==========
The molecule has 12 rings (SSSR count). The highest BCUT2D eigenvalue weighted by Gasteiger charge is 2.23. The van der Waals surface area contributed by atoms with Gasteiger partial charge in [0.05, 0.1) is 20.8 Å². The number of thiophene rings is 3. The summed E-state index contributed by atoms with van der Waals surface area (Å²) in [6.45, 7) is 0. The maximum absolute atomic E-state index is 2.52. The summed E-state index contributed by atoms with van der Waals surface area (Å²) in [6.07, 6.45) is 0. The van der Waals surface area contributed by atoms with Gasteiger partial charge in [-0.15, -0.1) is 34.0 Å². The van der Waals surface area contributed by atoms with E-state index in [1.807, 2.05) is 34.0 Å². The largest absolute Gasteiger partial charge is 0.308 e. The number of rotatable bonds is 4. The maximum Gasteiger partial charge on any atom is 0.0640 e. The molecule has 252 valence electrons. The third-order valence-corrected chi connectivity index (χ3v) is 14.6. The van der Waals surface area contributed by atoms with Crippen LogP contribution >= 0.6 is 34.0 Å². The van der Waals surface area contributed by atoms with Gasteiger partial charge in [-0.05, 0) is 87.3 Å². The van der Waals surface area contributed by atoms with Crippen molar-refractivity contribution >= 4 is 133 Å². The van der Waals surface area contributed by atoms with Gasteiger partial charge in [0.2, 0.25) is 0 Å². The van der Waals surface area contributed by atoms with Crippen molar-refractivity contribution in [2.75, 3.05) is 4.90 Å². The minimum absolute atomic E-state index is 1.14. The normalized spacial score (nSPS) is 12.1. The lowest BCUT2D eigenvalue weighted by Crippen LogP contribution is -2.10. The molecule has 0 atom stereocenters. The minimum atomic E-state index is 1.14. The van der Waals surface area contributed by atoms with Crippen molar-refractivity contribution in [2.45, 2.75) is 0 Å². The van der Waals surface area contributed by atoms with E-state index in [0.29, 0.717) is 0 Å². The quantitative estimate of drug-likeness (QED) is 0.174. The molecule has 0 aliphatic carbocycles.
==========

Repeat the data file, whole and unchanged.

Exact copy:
The molecule has 12 rings (SSSR count). The highest BCUT2D eigenvalue weighted by Gasteiger charge is 2.23. The van der Waals surface area contributed by atoms with Gasteiger partial charge in [0.05, 0.1) is 20.8 Å². The number of thiophene rings is 3. The summed E-state index contributed by atoms with van der Waals surface area (Å²) in [6.45, 7) is 0. The maximum absolute atomic E-state index is 2.52. The summed E-state index contributed by atoms with van der Waals surface area (Å²) in [6.07, 6.45) is 0. The van der Waals surface area contributed by atoms with Gasteiger partial charge in [-0.15, -0.1) is 34.0 Å². The van der Waals surface area contributed by atoms with E-state index in [1.807, 2.05) is 34.0 Å². The largest absolute Gasteiger partial charge is 0.308 e. The number of rotatable bonds is 4. The maximum Gasteiger partial charge on any atom is 0.0640 e. The molecule has 252 valence electrons. The third-order valence-corrected chi connectivity index (χ3v) is 14.6. The van der Waals surface area contributed by atoms with Crippen LogP contribution >= 0.6 is 34.0 Å². The van der Waals surface area contributed by atoms with Gasteiger partial charge in [-0.05, 0) is 87.3 Å². The van der Waals surface area contributed by atoms with Crippen molar-refractivity contribution >= 4 is 133 Å². The van der Waals surface area contributed by atoms with Gasteiger partial charge in [0.2, 0.25) is 0 Å². The van der Waals surface area contributed by atoms with Crippen molar-refractivity contribution in [2.75, 3.05) is 4.90 Å². The minimum absolute atomic E-state index is 1.14. The normalized spacial score (nSPS) is 12.1. The lowest BCUT2D eigenvalue weighted by Crippen LogP contribution is -2.10. The molecule has 0 atom stereocenters. The minimum atomic E-state index is 1.14. The van der Waals surface area contributed by atoms with Crippen molar-refractivity contribution in [2.45, 2.75) is 0 Å². The van der Waals surface area contributed by atoms with E-state index in [0.29, 0.717) is 0 Å². The quantitative estimate of drug-likeness (QED) is 0.174. The molecule has 0 aliphatic carbocycles.